In the end, the court decides whether a parent gets custody or visitation and on what terms. Before their divorce became final, Britney and Kevin shared custody of their sons. They privately agreed to this arrangement, and the court gave legal effect to their agreement pending a final ruling. Since then, of course, that arrangement has been greatly altered.

Lesson #2: Parental Behavior Matters in Custody Battles

Among the factors considered in custody cases is parental behavior. It used to be the case that courts would think nothing of stripping a parent of custody or visitation rights simply because they violated a societal norm by, for example living with someone outside of marriage or engaging in same-sex behavior. Courts no longer use custody rulings as an excuse to police parental compliance with such societal norms, but they do - and should - still take into account parental behavior to the extent it bears on the health or well-being of a child. The so-called "nexus" test followed in most states asks whether a particular type of parental conduct has caused, or is likely to cause, physical or emotional harm to a child. If the answer is yes, then the court may set or modify custody arrangements accordingly.

Why is this relevant to Britney's case? Because after Kevin filed his competing request for custody - suggesting that the parties did not agree about the appropriate custody arrangement, and thus that there might be a courtroom battle - Britney seemed to devote herself to conduct that might jeopardize her plea for custody. She was vilified in the tabloids and elsewhere for a whole host of behaviors - everything from appearing in public one too many times without underwear, to shaving her head, to fleeing the scene after hitting someone's car in a drugstore parking lot.

Of the things she has allegedly done, only some are potentially relevant to the custody case. While many of Britney's missteps will probably cause embarrassment to her children someday, when they grow up and discover an archive of US Weekly magazines, that's not the sort of harm courts worry about too seriously. Her hit-and-run accident? Probably also not relevant, because this behavior, while illegal, does not directly jeopardize her children's well-being. Driving without a California driver's license? Definitely not, since being licensed in the wrong state does not affect her ability to drive safely, whether or not it violates the law.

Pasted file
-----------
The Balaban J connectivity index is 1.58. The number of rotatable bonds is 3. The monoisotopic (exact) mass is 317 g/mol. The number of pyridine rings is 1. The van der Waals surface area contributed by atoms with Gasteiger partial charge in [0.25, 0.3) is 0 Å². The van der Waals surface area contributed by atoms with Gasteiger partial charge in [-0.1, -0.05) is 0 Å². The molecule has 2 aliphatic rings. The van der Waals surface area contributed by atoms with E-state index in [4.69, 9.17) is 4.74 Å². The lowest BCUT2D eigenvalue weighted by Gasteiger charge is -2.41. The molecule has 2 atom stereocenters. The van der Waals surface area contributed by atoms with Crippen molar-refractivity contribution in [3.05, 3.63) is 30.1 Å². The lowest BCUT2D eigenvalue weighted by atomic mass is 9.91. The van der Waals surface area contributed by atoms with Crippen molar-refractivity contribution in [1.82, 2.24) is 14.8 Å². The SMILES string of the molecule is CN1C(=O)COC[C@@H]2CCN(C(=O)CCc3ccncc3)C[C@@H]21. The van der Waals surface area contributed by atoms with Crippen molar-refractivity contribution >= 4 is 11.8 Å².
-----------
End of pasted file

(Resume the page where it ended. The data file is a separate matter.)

But Britney's behavior did become relevant, for it also involved allegations of alcohol and drug abuse, since children could certainly be endangered by a parent's lack of sobriety, and driving her children around without car seats, as photographs showed. These allegations, if proven, certainly satisfy the nexus test used in custody matters. Indeed, based on the court's recent finding that she is a "habitual, frequent and continuous" user of alcohol and controlled substances, it ordered Britney to submit to random drug and alcohol testing twice weekly, beginning in September 2007. The court also ordered her to meet with a parenting coach, enroll in a "parenting without conflict program," and refrain from using alcohol or drugs when with her children.

Lesson #3: Britney: The Paparazzi Are Not the Only Ones Watching Your Every Move

One last, hard lesson for divorcing parents is this: There is no such thing as a permanent custody order. Until children reach the age of majority, the court has jurisdiction to enforce and modify its orders regarding custody, visitation and child support.

What this means is exactly what we have seen with Britney and Kevin: when new allegations are made about parental fitness, or anything else relevant to custody, the court can revisit its orders and change them as appropriate. Although courts tend to require a "change of circumstances" in order to relitigate the basic question of who gets custody, it has the power to take another look when the need presents itself.

It is this ongoing scrutiny by the court - not just by the paparazzi and the millions of Americans who follow celebrity news - that left Britney vulnerable to her current fate: losing contact with her children altogether. She first lost shared custody last October; shortly thereafter, she also temporarily lost visitation rights for failing to comply with court orders regarding alcohol and drug testing. She regained visitation rights shortly thereafter, but only on the condition that the visitation be "supervised," which means that an approved third party had to be present every minute when she visited her sons.

Britney has now lost visitation rights completely once again. Given courts' strong presumption that children should continue to have meaningful contact with both parents following divorce, the complete denial of visitation is serious business. Britney allegedly refused to turn her children over to Kevin's bodyguard at the end of a visit, became hysterical, and was hospitalized. A court then temporarily suspended her visitation rights with her sons. Britney's custody lawyer has also filed a request to be removed from the case, stating that her inability to communicate with her client was hampering the representation.

Britney's younger sister, pregnant at 16, with a mother who is alleged to have sold that news to a tabloid for a million dollars, may soon give Britney a run for her money in the train-wreck department. But, for now, the title is all Britney's . The good news, in the custody arena, is that a denial of visitation can be reversed just as easily as it is instituted. Courts want fit parents to be involved with their children. So if Britney could just shape up and get her life under control, she should be able to re-establish legal contact with them. The question now is not a legal one, but a factual one: Can she?

Joanna Grossman, a FindLaw columnist, is a professor of law at Hofstra University. Her columns on family law, trusts and estates, and discrimination, including sex discrimination and sexual harassment, may be found in the archive of her columns on this site.